Duchenne muscular dystrophy is one of the rare muscle disorder that affects males at most which is usually recognized at the age of between two and six years old.
One in 3800 men is affected by Duchenne muscular dystrophy (DMD) worldwide, because of an X-linked recessive gene that they inherit from the female side of the family.
What is Duchenne Muscular Dystrophy (DMD)?
Since this is an inherited disorder, there will likely be a family history of DMD.
It is the commonest and severest form of muscular dystrophy.
What are The Symptoms of Duchenne Muscular Dystrophy(DMD)?
The disease starts showing symptoms between the ages of two and six and is identified by the rapid weakening of muscles in the:
- Pelvis and legs
- Then linked to the loss of muscle mass or wasting in the shoulder area
- and finally affecting the whole body.
The muscle weakness progresses rapidly with frequent falling and difficulty with motor skills such as jumping and running.
Sufferers will require braces to support them by age ten and will find it difficult to walk by the age of twelve.
There is an abnormal development of the bones, which leads to skeletal deformities in the spine and other areas, which may add to breathing disorders.
The patient may also be intellectually impaired though this is not always the case and is not a progressive condition.
The Diagnose of DMD
Physicians will diagnose DMD by observing the physical symptoms such as:
- Muscle wasting
- Enlargement of calf muscles
- Cardiomyopathy and respiratory disorders, and referring to the family medical history.
- They may suggest a neurological exam to identify weakness and lack of coordination and balance.
- The diagnosis of DMD will be further confirmed by doing a muscle biopsy and carrying out a blood test to see if there are high levels of creatine kinase.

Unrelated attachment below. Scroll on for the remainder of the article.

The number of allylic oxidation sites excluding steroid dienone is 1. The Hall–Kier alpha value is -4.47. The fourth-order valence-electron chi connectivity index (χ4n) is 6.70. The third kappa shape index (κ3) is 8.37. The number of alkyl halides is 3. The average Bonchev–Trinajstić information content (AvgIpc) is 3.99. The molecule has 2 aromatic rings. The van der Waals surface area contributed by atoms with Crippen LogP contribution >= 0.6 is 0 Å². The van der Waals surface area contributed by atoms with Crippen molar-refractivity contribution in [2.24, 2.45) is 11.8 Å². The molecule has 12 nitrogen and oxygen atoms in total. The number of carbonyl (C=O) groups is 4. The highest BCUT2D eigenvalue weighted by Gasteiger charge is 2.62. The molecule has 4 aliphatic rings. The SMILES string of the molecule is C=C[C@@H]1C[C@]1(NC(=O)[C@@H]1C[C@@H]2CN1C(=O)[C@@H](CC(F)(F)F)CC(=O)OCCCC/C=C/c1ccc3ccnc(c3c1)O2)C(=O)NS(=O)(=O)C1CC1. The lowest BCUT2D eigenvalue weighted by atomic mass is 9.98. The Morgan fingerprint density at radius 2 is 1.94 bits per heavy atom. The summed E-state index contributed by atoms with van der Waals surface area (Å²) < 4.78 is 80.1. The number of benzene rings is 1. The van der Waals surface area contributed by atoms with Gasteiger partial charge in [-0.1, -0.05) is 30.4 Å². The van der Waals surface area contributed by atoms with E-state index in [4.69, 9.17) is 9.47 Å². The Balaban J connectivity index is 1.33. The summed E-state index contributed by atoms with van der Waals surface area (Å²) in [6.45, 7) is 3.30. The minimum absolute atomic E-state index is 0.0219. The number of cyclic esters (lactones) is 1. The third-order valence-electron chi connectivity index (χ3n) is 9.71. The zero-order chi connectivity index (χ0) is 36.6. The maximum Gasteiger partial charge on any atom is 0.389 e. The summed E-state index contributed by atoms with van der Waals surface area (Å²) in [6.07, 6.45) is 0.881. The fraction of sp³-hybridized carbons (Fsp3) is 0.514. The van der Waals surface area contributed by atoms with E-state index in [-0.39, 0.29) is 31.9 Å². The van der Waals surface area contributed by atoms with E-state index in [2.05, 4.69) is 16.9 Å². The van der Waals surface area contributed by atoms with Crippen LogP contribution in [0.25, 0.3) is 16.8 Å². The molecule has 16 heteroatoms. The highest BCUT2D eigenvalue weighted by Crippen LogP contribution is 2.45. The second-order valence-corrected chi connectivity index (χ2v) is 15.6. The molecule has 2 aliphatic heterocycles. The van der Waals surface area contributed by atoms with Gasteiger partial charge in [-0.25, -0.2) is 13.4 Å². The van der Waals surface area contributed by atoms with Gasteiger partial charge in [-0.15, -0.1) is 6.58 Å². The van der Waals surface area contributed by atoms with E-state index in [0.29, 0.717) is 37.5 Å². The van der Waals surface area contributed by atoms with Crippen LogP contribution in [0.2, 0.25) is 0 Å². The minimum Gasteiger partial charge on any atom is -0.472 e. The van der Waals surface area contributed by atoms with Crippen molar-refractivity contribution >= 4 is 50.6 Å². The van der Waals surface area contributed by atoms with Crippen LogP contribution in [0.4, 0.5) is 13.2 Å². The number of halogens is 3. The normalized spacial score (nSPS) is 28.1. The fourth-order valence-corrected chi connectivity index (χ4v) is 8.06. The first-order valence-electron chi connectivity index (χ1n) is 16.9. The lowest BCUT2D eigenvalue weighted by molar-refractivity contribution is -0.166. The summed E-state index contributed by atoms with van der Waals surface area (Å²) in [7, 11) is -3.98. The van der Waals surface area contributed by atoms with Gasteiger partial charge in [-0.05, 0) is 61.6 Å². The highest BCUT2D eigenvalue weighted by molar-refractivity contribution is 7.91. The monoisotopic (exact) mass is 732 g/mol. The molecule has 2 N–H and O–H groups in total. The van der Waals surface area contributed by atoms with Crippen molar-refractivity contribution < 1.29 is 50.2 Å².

Complications Attending DMD
Some complications are attending DMD, such as:
- Decreased mobility and ability to care for oneself
- Deformities occur as does mental impairment.
- Respiratory infections such as pneumonia
- Congestive heart failure and heart arrhythmias are rare but can occur.
If your child has these symptoms and they don’t respond to conventional treatment, consult a physician immediately.
Also, get medical help if the symptoms become worse or new symptoms develop, such as an increase in fever with respiratory difficulties or cough.
Is There any Cure for Duchenne Muscular Dystrophy (DMD)?
Right now, there is no cure for DMD.
FDA approved the injection of Exondys51 (eteplirsen) in 2016 and Emflaza (deflazacort) in 2017 to treat DMD.
This treatment is doing a mutation of the dystrophin gene by twelve percent.
What patients with DMD can do is exercise and muscle stretch workouts that can help their condition.
Surgery may be carried out to correct contractual such as putting in a metal rod that will straighten the spine and hold it in place.
All in all, treatment aims at improving the quality of life for DMD sufferers. They must remain active.
If they confine themselves to the bed, it can increase the wasting of the muscles.
Their mobility will improve if they use braces or a wheelchair that can even help them to look after themselves to a certain extent.
Research is ongoing on gene therapy to help DMD patients.
Family members can undergo a gene test to detect if the defective gene is present, and if the females in the family are carriers of the disease. DMD can be recognized with about 95% accuracy if genetic studies are carried out during pregnancy.
DMD sufferers can join support groups and discuss common problems and experiences and treatments and their effects.